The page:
Libya: Two civilians killed in Benghazi by botched missile strike
Shadows of Libyan protesters is seen on the national flag during a rally in support of a rogue former general whose forces have launched a "dignity" campaign to crush jihadist militias on May 23, 2014 in Benghazi, eastern Libya. (AFP PHOTO / ABDULLAH DOMA)
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At least two people were killed on Saturday after missiles fired at a Libyan special forces army base missed their target and hit family homes in the city of Benghazi, residents and offcials reported.
The attacks, which took place early Saturday morning, came after a week of intermittent clashes in major Libyan cities Benghazi and Tripoli between forces loyal to a rogue former army general who demands the parliament resigns, and rival militias who oppose him, Agence France Presse (AFP) reported.
According to the news agency, it was not immediately clear who was behind the firing of the deadly rockets at the army base in Benghazi but the city is known to be home to Islamist militants who have been targeted by renegade ex-general Khalifa Haftar.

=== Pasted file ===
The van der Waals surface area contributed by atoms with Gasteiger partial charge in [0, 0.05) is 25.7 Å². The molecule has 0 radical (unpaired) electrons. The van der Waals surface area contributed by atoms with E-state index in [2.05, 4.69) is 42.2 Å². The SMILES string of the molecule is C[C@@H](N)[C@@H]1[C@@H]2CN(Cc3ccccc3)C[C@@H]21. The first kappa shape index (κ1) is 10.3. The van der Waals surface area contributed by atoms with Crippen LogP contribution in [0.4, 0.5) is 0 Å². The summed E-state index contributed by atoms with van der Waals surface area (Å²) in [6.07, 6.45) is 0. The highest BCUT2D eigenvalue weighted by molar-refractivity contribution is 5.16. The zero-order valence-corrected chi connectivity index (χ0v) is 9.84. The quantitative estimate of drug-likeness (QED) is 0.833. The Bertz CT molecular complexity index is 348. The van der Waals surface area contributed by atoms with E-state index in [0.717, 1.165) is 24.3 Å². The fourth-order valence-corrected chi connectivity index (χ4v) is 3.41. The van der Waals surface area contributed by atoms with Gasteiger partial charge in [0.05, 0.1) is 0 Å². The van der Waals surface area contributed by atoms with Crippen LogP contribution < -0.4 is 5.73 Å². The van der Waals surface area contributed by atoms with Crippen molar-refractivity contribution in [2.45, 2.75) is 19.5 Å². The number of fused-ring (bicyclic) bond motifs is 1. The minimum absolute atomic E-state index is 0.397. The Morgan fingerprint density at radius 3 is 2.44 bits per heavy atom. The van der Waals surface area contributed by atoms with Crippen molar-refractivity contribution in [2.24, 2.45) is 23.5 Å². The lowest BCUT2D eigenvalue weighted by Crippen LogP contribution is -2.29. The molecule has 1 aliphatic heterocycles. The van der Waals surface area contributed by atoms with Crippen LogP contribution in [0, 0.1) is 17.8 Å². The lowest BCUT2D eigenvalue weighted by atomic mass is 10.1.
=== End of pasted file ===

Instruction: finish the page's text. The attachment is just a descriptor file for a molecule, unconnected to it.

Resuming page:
Benghazi residents and army officials reported that two family members were killed and their children were injured after one rocket struck a house. Another family was said to be injured in a second strike, which aimed to hit an army base known to have sympathized with Haftar previously, AFP reported.
"It is not the first time the special forces base and the Benina air base have been targeted since General Haftar announced his operation and the special forces decided to join him," an army official told AFP.
Since the ousting of former Libyan leader Muammar Gaddafi in a NATO-backed coup in 2011, Libya’s government has struggled to control the brigades of ex-fighters and militiamen who take part in the uprising. They have since emerged as heavily armed rivals who shake the legitimacy of the state.
Haftar, a former Gaddafi ally who parted ways with the dictator in the 1980s, is the latest player to emerge in Libya's network of former fighters struggling to gain control over different areas of the country.
The West has expressed concerns over Haftar’s call for Libyan army units to join his campaign, fearing that this may result in the weak Libyan military splitting and spreading wider turmoil in the restive oil-producing country, according to AFP.
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